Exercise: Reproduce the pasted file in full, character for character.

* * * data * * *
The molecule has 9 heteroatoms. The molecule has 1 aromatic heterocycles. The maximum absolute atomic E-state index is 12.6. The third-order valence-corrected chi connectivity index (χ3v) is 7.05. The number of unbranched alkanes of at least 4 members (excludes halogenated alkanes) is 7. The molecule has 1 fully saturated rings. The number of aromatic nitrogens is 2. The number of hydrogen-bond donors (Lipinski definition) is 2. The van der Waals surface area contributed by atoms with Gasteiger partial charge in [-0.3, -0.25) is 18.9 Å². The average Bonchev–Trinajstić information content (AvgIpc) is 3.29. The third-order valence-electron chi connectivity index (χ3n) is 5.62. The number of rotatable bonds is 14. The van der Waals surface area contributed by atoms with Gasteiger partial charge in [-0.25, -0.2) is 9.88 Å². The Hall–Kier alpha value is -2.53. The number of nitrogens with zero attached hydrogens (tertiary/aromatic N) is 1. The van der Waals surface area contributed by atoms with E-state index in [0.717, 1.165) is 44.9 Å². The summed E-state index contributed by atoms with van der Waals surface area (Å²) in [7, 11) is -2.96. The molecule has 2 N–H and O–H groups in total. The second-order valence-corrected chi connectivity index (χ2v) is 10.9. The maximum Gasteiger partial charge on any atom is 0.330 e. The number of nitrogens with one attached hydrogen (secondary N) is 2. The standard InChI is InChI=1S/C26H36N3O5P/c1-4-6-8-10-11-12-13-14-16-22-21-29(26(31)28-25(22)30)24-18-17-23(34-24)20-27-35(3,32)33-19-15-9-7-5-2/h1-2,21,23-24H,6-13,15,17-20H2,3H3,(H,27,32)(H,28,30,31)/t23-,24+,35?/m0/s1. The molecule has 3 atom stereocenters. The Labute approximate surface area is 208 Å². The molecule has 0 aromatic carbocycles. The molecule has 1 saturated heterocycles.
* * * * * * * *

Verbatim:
The molecule has 9 heteroatoms. The molecule has 1 aromatic heterocycles. The maximum absolute atomic E-state index is 12.6. The third-order valence-corrected chi connectivity index (χ3v) is 7.05. The number of unbranched alkanes of at least 4 members (excludes halogenated alkanes) is 7. The molecule has 1 fully saturated rings. The number of aromatic nitrogens is 2. The number of hydrogen-bond donors (Lipinski definition) is 2. The van der Waals surface area contributed by atoms with Gasteiger partial charge in [-0.3, -0.25) is 18.9 Å². The average Bonchev–Trinajstić information content (AvgIpc) is 3.29. The third-order valence-electron chi connectivity index (χ3n) is 5.62. The number of rotatable bonds is 14. The van der Waals surface area contributed by atoms with Gasteiger partial charge in [-0.25, -0.2) is 9.88 Å². The Hall–Kier alpha value is -2.53. The number of nitrogens with zero attached hydrogens (tertiary/aromatic N) is 1. The van der Waals surface area contributed by atoms with E-state index in [0.717, 1.165) is 44.9 Å². The summed E-state index contributed by atoms with van der Waals surface area (Å²) in [7, 11) is -2.96. The molecule has 2 N–H and O–H groups in total. The second-order valence-corrected chi connectivity index (χ2v) is 10.9. The maximum Gasteiger partial charge on any atom is 0.330 e. The number of nitrogens with one attached hydrogen (secondary N) is 2. The standard InChI is InChI=1S/C26H36N3O5P/c1-4-6-8-10-11-12-13-14-16-22-21-29(26(31)28-25(22)30)24-18-17-23(34-24)20-27-35(3,32)33-19-15-9-7-5-2/h1-2,21,23-24H,6-13,15,17-20H2,3H3,(H,27,32)(H,28,30,31)/t23-,24+,35?/m0/s1. The molecule has 3 atom stereocenters. The Labute approximate surface area is 208 Å². The molecule has 0 aromatic carbocycles. The molecule has 1 saturated heterocycles.